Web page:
Professional License Lawyer in North Carolina

The Four Paperwork Mistakes That Will Suspend Your GC License Quickly

The Four Paperwork Mistakes That Will Suspend Your GC License Quickly

Today, we’re going to talk about the four paperwork mistakes that will likely get your general contractor license suspended quickly. The first one is a biggie, and it happens far too frequently and is easily avoidable. So the first one is, if you’re going to pull a permit as a licensed general contractor, you are wholly responsible for the job. You need to ensure that all the money is processed through your qualified company, or if you are a qualified individual without a company, make sure it runs through you and your bank account. You should be cutting the checks or ensuring your company cuts the checks. Ensure you have all the invoices, and that the invoices match up with the payments for both labor and materials. Do not let your subcontractors pay for anything. Everything needs to be processed through you. For example, when you cut a check to the roofer, the roofer will make disbursements to their employees. That’s their business. However, when it comes to drawing from a bank, it needs to come through the licensed general contractor’s company and bank accounts, and then be disbursed accordingly. This approach avoids any potential confusion and helps you stay compliant with the NC Licensing Board for General Contractors. The other thing to consider here is that there are times when general contractors simply hand over the permit saying, ‘Well, I got the permit pulled. This other guy, he’s a sub that’s worked for me for a long time. He can handle everything.’ No, the NC Licensing Board for General Contractors is going to view that as if you’re renting your license to him. Whether that was your intention or not, that’s the way they really look at that. So you really have to supervise. You really have to run all the money through there, paying for both labor and materials, and that’s got to be done. It’s best to have as much paper trails as you possibly can, including text message communications with people, especially the clients, which brings us to #2.
Make sure that you frequently and adequately communicate with your clients, subcontractors, and everybody else on the job site. That way, there’s no confusion about things. Sometimes you’re going to run into delays. If you don’t communicate properly with your clients, they’re going to get upset. They’re going to wonder what’s happening: ‘Oh, he’s not responding to me. He took my money and ran off, etc.’ But if you properly communicate, document those communications, and keep records of all those text messages and emails. If you have a phone conversation with somebody, keep a notepad and a pen next to you and just write down, ‘I spoke with Jane and John Smith on such date at such and such time.’ Your call logs on your phone will back it up. Note, ‘We talked about this.’ If you’ve got some sort of system in place where for each job you can input things online, then transfer it over from where you wrote it to what the client relations manager is, typically called, and then also keep the physical copy that you wrote on there. But document all communications with your clients, and it’s best to document them with your subcontractors and vendors as well. Documentation is huge, and that’s going to keep you out of trouble a lot.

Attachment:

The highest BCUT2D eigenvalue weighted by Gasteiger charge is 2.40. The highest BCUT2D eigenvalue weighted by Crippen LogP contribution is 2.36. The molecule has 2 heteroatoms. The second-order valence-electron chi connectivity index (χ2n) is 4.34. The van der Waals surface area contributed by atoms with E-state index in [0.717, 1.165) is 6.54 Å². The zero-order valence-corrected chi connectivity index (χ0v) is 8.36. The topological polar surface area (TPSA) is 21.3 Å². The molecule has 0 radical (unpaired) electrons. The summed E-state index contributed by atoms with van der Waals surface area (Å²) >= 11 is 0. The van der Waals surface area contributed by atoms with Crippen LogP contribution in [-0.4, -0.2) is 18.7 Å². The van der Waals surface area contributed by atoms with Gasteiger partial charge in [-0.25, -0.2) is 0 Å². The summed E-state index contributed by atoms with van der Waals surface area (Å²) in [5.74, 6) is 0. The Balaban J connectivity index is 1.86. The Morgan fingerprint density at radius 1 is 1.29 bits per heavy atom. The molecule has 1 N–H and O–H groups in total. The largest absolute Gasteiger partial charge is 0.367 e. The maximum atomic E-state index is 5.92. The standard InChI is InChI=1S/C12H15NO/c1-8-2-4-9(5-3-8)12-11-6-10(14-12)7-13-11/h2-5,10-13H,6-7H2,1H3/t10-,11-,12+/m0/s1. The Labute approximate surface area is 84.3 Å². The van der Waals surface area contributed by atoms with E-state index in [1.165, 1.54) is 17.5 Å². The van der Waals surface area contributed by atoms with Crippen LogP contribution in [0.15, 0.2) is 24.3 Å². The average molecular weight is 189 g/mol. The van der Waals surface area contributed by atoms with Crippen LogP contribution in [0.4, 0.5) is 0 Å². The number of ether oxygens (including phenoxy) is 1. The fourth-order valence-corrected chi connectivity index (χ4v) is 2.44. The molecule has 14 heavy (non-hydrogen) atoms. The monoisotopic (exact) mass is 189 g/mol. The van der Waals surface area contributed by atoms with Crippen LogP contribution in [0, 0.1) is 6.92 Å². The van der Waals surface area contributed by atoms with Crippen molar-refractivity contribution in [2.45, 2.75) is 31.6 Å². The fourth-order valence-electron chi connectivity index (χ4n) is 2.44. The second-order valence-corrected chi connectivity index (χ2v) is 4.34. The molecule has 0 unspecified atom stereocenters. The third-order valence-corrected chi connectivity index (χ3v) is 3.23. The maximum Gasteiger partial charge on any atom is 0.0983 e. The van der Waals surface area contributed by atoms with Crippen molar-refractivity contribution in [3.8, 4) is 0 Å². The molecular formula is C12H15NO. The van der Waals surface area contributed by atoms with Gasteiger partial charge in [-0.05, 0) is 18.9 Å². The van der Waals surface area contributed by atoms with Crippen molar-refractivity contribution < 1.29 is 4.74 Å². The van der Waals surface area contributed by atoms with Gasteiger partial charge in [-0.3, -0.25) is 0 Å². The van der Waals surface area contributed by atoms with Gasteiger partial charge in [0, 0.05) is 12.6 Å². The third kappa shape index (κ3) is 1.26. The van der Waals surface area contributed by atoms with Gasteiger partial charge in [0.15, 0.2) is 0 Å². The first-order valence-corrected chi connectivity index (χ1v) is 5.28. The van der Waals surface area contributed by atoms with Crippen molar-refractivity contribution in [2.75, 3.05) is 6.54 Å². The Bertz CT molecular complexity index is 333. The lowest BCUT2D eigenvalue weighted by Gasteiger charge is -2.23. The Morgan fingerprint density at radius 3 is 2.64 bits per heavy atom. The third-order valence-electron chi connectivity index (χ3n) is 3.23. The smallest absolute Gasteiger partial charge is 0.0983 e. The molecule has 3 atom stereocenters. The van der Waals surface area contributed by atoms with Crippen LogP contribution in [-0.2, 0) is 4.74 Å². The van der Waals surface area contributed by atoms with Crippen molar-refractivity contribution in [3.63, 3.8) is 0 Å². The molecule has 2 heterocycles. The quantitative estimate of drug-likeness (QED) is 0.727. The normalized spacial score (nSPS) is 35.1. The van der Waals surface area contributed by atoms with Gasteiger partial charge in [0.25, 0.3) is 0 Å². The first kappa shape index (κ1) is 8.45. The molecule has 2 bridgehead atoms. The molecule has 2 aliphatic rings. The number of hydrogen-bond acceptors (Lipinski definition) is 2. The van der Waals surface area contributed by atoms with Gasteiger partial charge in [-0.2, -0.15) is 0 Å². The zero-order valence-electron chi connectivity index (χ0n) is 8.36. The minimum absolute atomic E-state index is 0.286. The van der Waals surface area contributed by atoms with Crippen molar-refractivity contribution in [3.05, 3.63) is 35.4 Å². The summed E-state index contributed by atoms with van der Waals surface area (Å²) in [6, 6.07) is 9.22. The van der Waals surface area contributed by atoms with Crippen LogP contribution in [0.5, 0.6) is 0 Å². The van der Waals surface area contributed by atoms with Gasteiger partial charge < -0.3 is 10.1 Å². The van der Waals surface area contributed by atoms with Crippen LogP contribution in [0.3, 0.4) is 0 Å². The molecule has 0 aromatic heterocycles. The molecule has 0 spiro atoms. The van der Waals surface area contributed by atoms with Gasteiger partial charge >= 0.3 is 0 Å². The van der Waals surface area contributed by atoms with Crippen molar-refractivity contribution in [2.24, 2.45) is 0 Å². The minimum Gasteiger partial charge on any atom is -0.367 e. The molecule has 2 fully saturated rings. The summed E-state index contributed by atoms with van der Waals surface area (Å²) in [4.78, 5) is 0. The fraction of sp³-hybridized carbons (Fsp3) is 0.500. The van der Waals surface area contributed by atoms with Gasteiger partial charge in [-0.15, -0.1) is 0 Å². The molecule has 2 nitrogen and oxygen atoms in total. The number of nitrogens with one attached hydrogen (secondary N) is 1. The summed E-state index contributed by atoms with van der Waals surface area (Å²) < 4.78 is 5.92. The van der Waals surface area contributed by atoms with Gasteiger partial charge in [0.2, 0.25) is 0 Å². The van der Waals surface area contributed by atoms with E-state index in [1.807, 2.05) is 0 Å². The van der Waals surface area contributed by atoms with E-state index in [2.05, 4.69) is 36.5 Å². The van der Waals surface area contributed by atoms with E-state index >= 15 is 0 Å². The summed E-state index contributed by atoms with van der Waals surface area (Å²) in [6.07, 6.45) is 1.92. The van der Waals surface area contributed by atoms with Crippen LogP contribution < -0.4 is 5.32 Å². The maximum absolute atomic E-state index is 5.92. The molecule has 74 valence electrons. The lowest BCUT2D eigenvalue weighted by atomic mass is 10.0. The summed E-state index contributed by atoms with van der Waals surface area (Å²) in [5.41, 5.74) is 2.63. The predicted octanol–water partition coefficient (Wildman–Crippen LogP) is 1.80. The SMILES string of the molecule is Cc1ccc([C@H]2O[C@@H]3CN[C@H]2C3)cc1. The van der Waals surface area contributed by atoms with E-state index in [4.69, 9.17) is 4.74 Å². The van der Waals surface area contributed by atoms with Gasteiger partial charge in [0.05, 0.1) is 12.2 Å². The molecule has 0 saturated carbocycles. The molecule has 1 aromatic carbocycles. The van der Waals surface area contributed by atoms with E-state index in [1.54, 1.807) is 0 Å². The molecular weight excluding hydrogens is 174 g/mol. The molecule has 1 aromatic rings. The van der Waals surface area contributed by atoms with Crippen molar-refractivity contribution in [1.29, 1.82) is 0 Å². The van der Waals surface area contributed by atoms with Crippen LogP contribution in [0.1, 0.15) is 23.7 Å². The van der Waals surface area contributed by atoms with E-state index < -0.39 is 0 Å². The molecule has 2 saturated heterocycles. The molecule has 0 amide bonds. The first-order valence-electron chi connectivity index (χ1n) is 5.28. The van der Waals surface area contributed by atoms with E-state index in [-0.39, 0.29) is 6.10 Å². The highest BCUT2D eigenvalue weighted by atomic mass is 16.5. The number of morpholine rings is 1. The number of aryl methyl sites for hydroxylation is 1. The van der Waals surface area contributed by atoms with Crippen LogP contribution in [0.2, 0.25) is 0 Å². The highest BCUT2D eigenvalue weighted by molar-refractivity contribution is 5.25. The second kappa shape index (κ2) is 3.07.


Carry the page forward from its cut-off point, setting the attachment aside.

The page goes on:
Another thing that you really need to consider for paperwork purposes, and this ties back to communication with clients, is written change orders. You don’t want a change order that’s just, ‘Oh, well, we talked about this and etc.’ You want to have written change orders that are very specific. At the beginning of any engagement with a client, you should also have a well-laid-out written contract. This ensures that everyone is literally on the same page and there is no confusion.
And the last one of the four is to make sure you have your qualifier license linked up with the company that you’re actually advertising as being licensed, if that makes any sense. So, say you’re a qualifier and your company’s ABC Construction, North Carolina. You’ve got the qualifier license, and ABC Construction, North Carolina is properly licensed. You are the qualifier or you’ve got somebody else as the qualifier for it. That’s the company with the license. You can’t be advertising as XYZ General Contracting Services, North Carolina if that company is not actually licensed. So you need to make sure that the business that is qualified is the one you are actually advertising as being licensed.
So those are the four main things. I hope everyone has a great day. Keep building for North Carolina.
*Nothing in this blog establishes an attorney-client relationship. Nothing in this blog is legal advice. If you have any questions, please check out our other blogs and our Youtube channel. You can also call us at 919-521-8810 with questions.